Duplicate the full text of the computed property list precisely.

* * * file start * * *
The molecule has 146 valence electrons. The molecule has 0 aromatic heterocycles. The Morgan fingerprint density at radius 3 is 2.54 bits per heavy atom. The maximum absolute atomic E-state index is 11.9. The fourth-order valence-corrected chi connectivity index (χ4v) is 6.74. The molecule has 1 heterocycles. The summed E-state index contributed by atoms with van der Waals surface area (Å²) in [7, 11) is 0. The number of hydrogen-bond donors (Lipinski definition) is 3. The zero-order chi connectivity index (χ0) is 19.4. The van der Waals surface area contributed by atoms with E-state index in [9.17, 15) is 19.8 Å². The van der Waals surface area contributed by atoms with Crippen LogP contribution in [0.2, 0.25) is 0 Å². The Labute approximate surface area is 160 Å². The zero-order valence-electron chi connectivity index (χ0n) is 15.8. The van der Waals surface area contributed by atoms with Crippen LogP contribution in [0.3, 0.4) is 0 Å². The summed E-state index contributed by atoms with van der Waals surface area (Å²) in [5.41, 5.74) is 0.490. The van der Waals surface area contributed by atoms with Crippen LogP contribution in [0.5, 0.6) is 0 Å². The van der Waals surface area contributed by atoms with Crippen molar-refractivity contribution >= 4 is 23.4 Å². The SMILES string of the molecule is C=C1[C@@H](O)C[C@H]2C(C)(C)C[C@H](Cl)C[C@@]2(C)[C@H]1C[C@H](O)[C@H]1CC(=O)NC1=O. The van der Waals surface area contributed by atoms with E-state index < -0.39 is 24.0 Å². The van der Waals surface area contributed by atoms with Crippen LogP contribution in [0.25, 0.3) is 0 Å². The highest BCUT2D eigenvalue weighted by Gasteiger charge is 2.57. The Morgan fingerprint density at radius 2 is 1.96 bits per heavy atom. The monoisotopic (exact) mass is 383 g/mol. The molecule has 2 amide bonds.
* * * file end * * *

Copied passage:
The molecule has 146 valence electrons. The molecule has 0 aromatic heterocycles. The Morgan fingerprint density at radius 3 is 2.54 bits per heavy atom. The maximum absolute atomic E-state index is 11.9. The fourth-order valence-corrected chi connectivity index (χ4v) is 6.74. The molecule has 1 heterocycles. The summed E-state index contributed by atoms with van der Waals surface area (Å²) in [7, 11) is 0. The number of hydrogen-bond donors (Lipinski definition) is 3. The zero-order chi connectivity index (χ0) is 19.4. The van der Waals surface area contributed by atoms with E-state index in [9.17, 15) is 19.8 Å². The van der Waals surface area contributed by atoms with Crippen LogP contribution in [0.2, 0.25) is 0 Å². The Labute approximate surface area is 160 Å². The zero-order valence-electron chi connectivity index (χ0n) is 15.8. The van der Waals surface area contributed by atoms with Crippen LogP contribution in [0.3, 0.4) is 0 Å². The summed E-state index contributed by atoms with van der Waals surface area (Å²) in [5.41, 5.74) is 0.490. The van der Waals surface area contributed by atoms with Crippen LogP contribution in [0.5, 0.6) is 0 Å². The van der Waals surface area contributed by atoms with Crippen molar-refractivity contribution >= 4 is 23.4 Å². The SMILES string of the molecule is C=C1[C@@H](O)C[C@H]2C(C)(C)C[C@H](Cl)C[C@@]2(C)[C@H]1C[C@H](O)[C@H]1CC(=O)NC1=O. The van der Waals surface area contributed by atoms with E-state index < -0.39 is 24.0 Å². The van der Waals surface area contributed by atoms with Crippen LogP contribution in [0.25, 0.3) is 0 Å². The highest BCUT2D eigenvalue weighted by Gasteiger charge is 2.57. The Morgan fingerprint density at radius 2 is 1.96 bits per heavy atom. The monoisotopic (exact) mass is 383 g/mol. The molecule has 2 amide bonds.